GOVERNANCE/ ECONOMY/ SOCIETY
Topic: General Studies 1,2,3:
- Government policies and interventions for development in various sectors
- Indian Economy and issues relating to planning, mobilization, of resources
- Women empowerment
Reset rural job policies, recognise women’s work
Context: The COVID-19 pandemic has had a huge impact on women’s work
The pre-COVID-19 situation (for rural women)
1. Rural women faced crisis of regular employment
- According to national labour force surveys, a quarter of adult rural women were in the labour force (or counted as “workers” in official data) in 2017-18
- However, time-use surveys from rural Karnataka by NGOs show that, although there were seasonal variations in work participation, almost all rural women came within the definition of “worker” in the harvest season.
- The above data suggests that rural women face a crisis of regular employment.
- In other words, when women are not reported as workers, it is because of the lack of employment opportunities rather than it being on account of any “withdrawal” from the labour force
2. Paid work outside home
- Another feature of rural women’s work, is that women from all sections of the peasantry, with some regional exceptions, participate in paid work outside the home
- Thus, while thinking of the potential workforce, we need to include women from almost all sections of rural households and not just women from rural labour or manual worker households.
3. Age differentiated aspiration amongst rural women
- A third feature is that younger and more educated women are often not seeking work because they aspire to skilled non-agricultural work, whereas older women are more willing to engage in manual labour.
4. Wage Inequality
- A fourth feature of rural India is that women’s wages are rarely equal to men’s wages, with a few exceptions. The gap between female and male wages is highest for non-agricultural tasks — the new and growing source of employment.
5. Underestimation of women’s work
- Counting all forms of work — economic activity and care work or work in cooking, cleaning, child care, elderly care — a woman’s work day is exceedingly long
- It is estimated that the total hours worked by women (in economic activity and care) ranged from 61- 88 hours in the lean season, with a maximum of 91 hours (or 13 hours a day) in the peak season.
- No woman puts in less than a 60-hour work-week.
Impact of Pandemic & lockdown on rural women
- Limited agricultural activity for women:
- There was increased tendency to use more family labour and less hired labour on account of fears of infection.
- Therefore, though agricultural activity continued during lockdown employment available to women was limited.
- Reduced income from agriculturally allied sectors
- For women across the country, incomes from the sale of milk to dairy cooperatives shrank because the demand for milk fell by at least 25% (as hotels and restaurants closed)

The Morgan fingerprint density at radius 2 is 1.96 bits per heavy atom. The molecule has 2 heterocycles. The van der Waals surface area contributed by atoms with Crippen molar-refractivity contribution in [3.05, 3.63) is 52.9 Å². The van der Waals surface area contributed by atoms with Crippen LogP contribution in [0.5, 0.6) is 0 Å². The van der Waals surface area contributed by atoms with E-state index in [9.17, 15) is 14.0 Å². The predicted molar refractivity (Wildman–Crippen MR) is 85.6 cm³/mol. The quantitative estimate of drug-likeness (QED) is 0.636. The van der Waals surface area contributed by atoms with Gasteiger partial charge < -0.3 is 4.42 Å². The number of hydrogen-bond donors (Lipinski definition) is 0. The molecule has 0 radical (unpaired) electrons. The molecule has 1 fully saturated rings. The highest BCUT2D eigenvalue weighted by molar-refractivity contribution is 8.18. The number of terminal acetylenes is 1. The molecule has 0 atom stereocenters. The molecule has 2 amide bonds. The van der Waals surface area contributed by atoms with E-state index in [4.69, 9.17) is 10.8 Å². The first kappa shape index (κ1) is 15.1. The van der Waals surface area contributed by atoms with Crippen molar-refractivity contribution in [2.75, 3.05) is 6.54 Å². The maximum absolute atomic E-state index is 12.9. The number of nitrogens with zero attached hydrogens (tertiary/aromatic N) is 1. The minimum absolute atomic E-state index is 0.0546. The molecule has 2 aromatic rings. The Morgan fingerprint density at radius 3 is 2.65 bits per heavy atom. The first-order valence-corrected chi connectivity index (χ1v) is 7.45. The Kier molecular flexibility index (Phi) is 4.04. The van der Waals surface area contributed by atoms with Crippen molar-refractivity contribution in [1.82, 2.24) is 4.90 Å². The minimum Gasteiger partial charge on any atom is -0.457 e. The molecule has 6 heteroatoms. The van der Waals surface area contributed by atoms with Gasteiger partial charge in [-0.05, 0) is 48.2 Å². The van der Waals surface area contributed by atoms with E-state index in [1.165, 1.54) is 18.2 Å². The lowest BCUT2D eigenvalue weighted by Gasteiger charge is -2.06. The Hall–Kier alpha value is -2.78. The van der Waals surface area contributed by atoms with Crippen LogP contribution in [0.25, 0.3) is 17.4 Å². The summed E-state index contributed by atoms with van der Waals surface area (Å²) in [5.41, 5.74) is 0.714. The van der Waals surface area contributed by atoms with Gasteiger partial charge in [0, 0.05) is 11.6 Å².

- Among fishers, men could not go to sea, and women could not process or sell fish and fish products
- Collapse of non-agricultural employment for women.
- Non-agricultural jobs came to a sudden halt as construction sites, brick kilns, petty stores and eateries, local factories and other enterprises shut down completely
- In recent years, women have accounted for more than one-half of workers in public works, but no employment was available through the National Rural Employment Guarantee Scheme (NREGS) till late in April
- Accredited Social Health Activists or ASHAs, 90% of whom are women, have become frontline health workers, although they are not recognised as “workers” or paid a regular wage.
- Effect on Women’s health & nutrition
- During the lockdown period the burden of care work mounted.
- With all members of the family at home, and children out of school, the tasks of cooking, cleaning, child care and elderly care increased
- Disproportionate impact of lockdown on rural women jobs
- Among rural casual workers 71% of women lost their jobs after the lockdown; the figure was 59% for men.
- Data from the Centre for Monitoring Indian Economy (CMIE) also suggest that job losses in April 2020, as compared to April 2019, were larger for rural women than men.
- Inadequate attention has been paid to the consequences of the pandemic for women workers and on the design of specific policies and programmes to assist women workers
- Short term goal should be the expansion of the NREGS
- A medium and longer term plan needs to generate women-specific employment in skilled occupations and in businesses and new enterprises
- ASHA workers must be recognised as workers and paid a fair wage.
- Specific attention must be paid to safe and easy transport for women from their homes to workplaces
- Healthy meals for schoolchildren as well as the elderly and the sick can reduce the tasks of home cooking, which reduces care burden of women
It is time for women to be seen as equal partners in the task of transforming the rural economy.
Connecting the dots:
- Feminism and its challenges
- Gender Budgeting